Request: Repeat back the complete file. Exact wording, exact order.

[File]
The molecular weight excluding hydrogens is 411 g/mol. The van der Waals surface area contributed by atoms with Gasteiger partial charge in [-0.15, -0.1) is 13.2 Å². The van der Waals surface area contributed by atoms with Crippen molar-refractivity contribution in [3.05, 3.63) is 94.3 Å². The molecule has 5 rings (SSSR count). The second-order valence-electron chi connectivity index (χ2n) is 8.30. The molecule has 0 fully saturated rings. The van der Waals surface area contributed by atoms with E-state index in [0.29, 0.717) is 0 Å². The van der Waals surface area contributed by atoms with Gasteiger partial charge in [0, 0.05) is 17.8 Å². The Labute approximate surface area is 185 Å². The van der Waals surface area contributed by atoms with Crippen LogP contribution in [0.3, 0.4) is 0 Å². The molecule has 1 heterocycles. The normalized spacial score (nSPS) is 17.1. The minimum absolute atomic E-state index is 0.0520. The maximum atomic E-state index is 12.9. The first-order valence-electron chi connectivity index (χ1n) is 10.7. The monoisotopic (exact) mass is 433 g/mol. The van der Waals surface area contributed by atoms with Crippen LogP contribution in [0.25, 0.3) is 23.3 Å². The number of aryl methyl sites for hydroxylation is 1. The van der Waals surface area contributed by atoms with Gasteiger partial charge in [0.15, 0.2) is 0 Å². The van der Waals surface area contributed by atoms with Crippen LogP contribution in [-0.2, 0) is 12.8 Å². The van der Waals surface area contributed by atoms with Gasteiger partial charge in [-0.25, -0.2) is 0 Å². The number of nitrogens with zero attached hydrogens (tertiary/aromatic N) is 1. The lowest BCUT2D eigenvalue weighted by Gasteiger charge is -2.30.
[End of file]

The molecular weight excluding hydrogens is 411 g/mol. The van der Waals surface area contributed by atoms with Gasteiger partial charge in [-0.15, -0.1) is 13.2 Å². The van der Waals surface area contributed by atoms with Crippen molar-refractivity contribution in [3.05, 3.63) is 94.3 Å². The molecule has 5 rings (SSSR count). The second-order valence-electron chi connectivity index (χ2n) is 8.30. The molecule has 0 fully saturated rings. The van der Waals surface area contributed by atoms with E-state index in [0.29, 0.717) is 0 Å². The van der Waals surface area contributed by atoms with Gasteiger partial charge in [0, 0.05) is 17.8 Å². The Labute approximate surface area is 185 Å². The van der Waals surface area contributed by atoms with Crippen LogP contribution in [0.3, 0.4) is 0 Å². The molecule has 1 heterocycles. The normalized spacial score (nSPS) is 17.1. The minimum absolute atomic E-state index is 0.0520. The maximum atomic E-state index is 12.9. The first-order valence-electron chi connectivity index (χ1n) is 10.7. The monoisotopic (exact) mass is 433 g/mol. The van der Waals surface area contributed by atoms with Crippen LogP contribution in [0.25, 0.3) is 23.3 Å². The number of aryl methyl sites for hydroxylation is 1. The van der Waals surface area contributed by atoms with Gasteiger partial charge in [0.15, 0.2) is 0 Å². The van der Waals surface area contributed by atoms with Crippen LogP contribution in [-0.2, 0) is 12.8 Å². The van der Waals surface area contributed by atoms with Gasteiger partial charge in [-0.25, -0.2) is 0 Å². The number of nitrogens with zero attached hydrogens (tertiary/aromatic N) is 1. The lowest BCUT2D eigenvalue weighted by Gasteiger charge is -2.30.